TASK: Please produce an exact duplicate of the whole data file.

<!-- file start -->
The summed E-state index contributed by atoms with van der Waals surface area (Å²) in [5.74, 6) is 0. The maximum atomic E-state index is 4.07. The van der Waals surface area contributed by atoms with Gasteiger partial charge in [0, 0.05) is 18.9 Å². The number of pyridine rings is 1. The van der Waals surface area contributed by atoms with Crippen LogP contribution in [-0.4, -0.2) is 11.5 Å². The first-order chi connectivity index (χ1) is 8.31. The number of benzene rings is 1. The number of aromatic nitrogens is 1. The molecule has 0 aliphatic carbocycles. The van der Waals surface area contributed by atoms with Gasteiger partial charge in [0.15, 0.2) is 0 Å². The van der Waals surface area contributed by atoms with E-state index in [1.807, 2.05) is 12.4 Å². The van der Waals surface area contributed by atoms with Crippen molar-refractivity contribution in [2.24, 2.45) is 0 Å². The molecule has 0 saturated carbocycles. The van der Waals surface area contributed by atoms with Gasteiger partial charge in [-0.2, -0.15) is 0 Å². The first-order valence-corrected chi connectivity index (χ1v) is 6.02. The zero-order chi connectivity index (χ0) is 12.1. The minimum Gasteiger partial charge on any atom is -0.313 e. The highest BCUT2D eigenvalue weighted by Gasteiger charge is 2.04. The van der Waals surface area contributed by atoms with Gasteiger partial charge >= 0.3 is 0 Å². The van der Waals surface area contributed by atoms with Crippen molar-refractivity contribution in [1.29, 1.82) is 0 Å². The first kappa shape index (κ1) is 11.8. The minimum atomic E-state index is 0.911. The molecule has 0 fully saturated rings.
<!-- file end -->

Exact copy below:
The summed E-state index contributed by atoms with van der Waals surface area (Å²) in [5.74, 6) is 0. The maximum atomic E-state index is 4.07. The van der Waals surface area contributed by atoms with Gasteiger partial charge in [0, 0.05) is 18.9 Å². The number of pyridine rings is 1. The van der Waals surface area contributed by atoms with Crippen LogP contribution in [-0.4, -0.2) is 11.5 Å². The first-order chi connectivity index (χ1) is 8.31. The number of benzene rings is 1. The number of aromatic nitrogens is 1. The molecule has 0 aliphatic carbocycles. The van der Waals surface area contributed by atoms with Gasteiger partial charge in [0.15, 0.2) is 0 Å². The van der Waals surface area contributed by atoms with E-state index in [1.807, 2.05) is 12.4 Å². The van der Waals surface area contributed by atoms with Crippen molar-refractivity contribution in [2.24, 2.45) is 0 Å². The molecule has 0 saturated carbocycles. The van der Waals surface area contributed by atoms with Gasteiger partial charge in [-0.2, -0.15) is 0 Å². The first-order valence-corrected chi connectivity index (χ1v) is 6.02. The zero-order chi connectivity index (χ0) is 12.1. The minimum Gasteiger partial charge on any atom is -0.313 e. The highest BCUT2D eigenvalue weighted by Gasteiger charge is 2.04. The van der Waals surface area contributed by atoms with Gasteiger partial charge >= 0.3 is 0 Å². The van der Waals surface area contributed by atoms with Crippen molar-refractivity contribution in [1.29, 1.82) is 0 Å². The first kappa shape index (κ1) is 11.8. The minimum atomic E-state index is 0.911. The molecule has 0 fully saturated rings.